Train smart,
- coach Troy


  1. Amen brother - I am 41 going shortly on 42, and the aches and pains are more than ever. Interestingly, it seems that the only time I get some real relief from the aches is when I am working hard in a training session and my body seems to "forget" about the aches for awhile. Well, at least until the next morning!!!

    Thanks Troy for the inspiration for us older guys. Your Spinervals CDs have revolutionized my indoor training - I detested training indoors before, but your CDs keep me engaged and the time passes much more quickly. Keep up the good work and keep cranking out the good products.

  2. Thanks Chris. I agree with you that, after a good warm up, the body starts to feel good...but the warm ups now take longer, and longer...

    Keep me posted regarding your progress and good luck this season!

  3. Thanks Coach!

    As a 40 year old, single mother of two little girls, I "do what I can". It is difficult to maintain focus on triathlon training when there is laundry to be done!

    Another thing that I do to keep my muscles younger, recover faster and not ache is yoga. I have been doing yoga far longer than I have been in triathlons. I love it for not only the strength and flexibility of my muscles but of my mind too.

    I also enjoyed this post for the simple reason that we should accept our bodies as we get older. I believe our bodies respond to us when we work with acceptance and power instead of force.

    I found the following article from Mark Allen in the Wall Street journal last fall very helpful.

  4. I'm nearing my 40s and totally understand where you are coming from - it's a balancing act of doing enough to perform at personal expectations without risking injury and/or neglecting other responsibilities (be it kids, spouse, work or life outside of sports).

    It will be interesting to see how your finish times compare to those from 20 years ago!

    To get in my training without impacting my worlds, I have found that sleep is usually what is sacrificed instead of time with the wife, playing with the kids and spending time at the desk because I’m working out early in the morning and/or early evenings during the work week. To make up for this, I now take power naps over my lunch hour because I can squeeze in 20-30 minutes of shut eye instead of a workout.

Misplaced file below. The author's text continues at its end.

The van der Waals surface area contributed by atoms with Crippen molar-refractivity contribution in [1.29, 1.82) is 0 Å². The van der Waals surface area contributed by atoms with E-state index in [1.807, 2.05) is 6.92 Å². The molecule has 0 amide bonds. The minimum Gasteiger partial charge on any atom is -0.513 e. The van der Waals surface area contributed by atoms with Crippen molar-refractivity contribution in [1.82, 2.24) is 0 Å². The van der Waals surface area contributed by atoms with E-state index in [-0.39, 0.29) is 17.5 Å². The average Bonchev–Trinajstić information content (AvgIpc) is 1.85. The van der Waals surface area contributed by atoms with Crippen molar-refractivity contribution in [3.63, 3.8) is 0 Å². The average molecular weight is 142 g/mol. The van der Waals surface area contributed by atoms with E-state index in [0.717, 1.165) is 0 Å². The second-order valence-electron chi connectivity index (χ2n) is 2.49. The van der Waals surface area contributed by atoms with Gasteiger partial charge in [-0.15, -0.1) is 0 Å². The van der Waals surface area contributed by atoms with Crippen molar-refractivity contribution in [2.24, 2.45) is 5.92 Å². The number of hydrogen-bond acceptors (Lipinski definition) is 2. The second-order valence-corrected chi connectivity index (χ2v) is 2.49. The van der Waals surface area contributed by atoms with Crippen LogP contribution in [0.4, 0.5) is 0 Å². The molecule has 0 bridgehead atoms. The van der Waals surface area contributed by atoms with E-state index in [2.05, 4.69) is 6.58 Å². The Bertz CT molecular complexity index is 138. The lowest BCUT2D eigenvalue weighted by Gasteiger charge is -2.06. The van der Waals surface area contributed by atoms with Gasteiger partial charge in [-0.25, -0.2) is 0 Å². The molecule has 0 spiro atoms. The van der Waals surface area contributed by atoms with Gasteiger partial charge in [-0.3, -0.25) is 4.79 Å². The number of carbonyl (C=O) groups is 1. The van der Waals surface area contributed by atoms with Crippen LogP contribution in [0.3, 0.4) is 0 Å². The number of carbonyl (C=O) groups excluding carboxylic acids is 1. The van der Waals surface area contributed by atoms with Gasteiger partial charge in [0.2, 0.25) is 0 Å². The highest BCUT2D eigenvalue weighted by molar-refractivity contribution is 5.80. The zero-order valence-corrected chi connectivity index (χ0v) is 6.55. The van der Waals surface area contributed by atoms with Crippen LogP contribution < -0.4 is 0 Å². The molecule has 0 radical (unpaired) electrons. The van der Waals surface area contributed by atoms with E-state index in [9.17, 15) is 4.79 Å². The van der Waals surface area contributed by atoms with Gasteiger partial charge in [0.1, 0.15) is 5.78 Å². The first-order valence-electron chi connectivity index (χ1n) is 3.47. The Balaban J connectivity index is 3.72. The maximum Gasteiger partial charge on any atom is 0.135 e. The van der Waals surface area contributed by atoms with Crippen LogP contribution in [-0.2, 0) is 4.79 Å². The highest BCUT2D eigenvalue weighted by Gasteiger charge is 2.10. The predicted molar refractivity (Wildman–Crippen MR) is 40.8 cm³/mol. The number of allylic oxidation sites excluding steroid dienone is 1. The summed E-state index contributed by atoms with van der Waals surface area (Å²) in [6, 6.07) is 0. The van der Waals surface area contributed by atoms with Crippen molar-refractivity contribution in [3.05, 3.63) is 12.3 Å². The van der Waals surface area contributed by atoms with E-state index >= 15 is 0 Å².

5. I just started all this endurance madness 3 years ago, training for my 1st marathon. i'm 39 now and feel i am in the best physical health of my life. in addition to monthly acupuncture, i take a hand full of vitamins 2xs a day. those include fish oil and glucosamine/msm, magnesium for muscle recovery, and many more. i also take in 100g of protein a day!

    Prevention is KEY when we're at this age.

    Men prime in their 20's and women seem to prime much later.

    Ice baths + compression tights are a bonus.

    Good luck, can't wait for your comeback. I'm doing your DVD's all the time!

  6. As a 50+ athlete I agree with the article. I would like some of your thoughts on the mentioned topics from your article but focusing on the middle aged athlete and how they can be most efficient and successful. Looking forward to reading your response.

  7. Linda,
    Have coached several athletes over the age of 50 (and 70), it's clear to me that the work/rest-recovery ratio needs to be in sync for the individual. This varys from person to person, but it's a fact that mature athletes need more time off, recover slower and need more rest between 'quality' sessions. Additionally, extra attention needs to be placed on strength maintenance (i.e. resistance training) and flexibility. Also - the mature athlete shouldn't really have an 'off season', but more of an 'easy season' because the loss of fitness is so much faster. I hope this helps! :)

  8. Coach Troy, I like the fact that you're keeping it real with this blog. This article hit home with me as well. Just turned 45 last week, and you're right! I just don't feel like I used to. It's hard to remember sometimes that age is catching up with me. I find myself going out and pushing myself a little too hard at times, just because I felt good that day. The recovery time is so important, but I do find that I have to keep moving too. Active recovery, that's the ticket!

  9. Coach Troy appreciate the response maybe you could speak in a practical sense to the active recovery, "easy season" terms because those are difficult terms to understand when our bodies are a certain age but our minds are of another (much younger). It is always difficult to balance the two worlds.

  10. Coach Troy,

    I am turning 45 years old in a couple of days, and understand where you're coming from. I've decided that I can only race the present incarnation of myself . . . to be the best that I can be right now . . . and to embrace the things that take away from training, but make my life much, much fuller.

    Good luck juggling.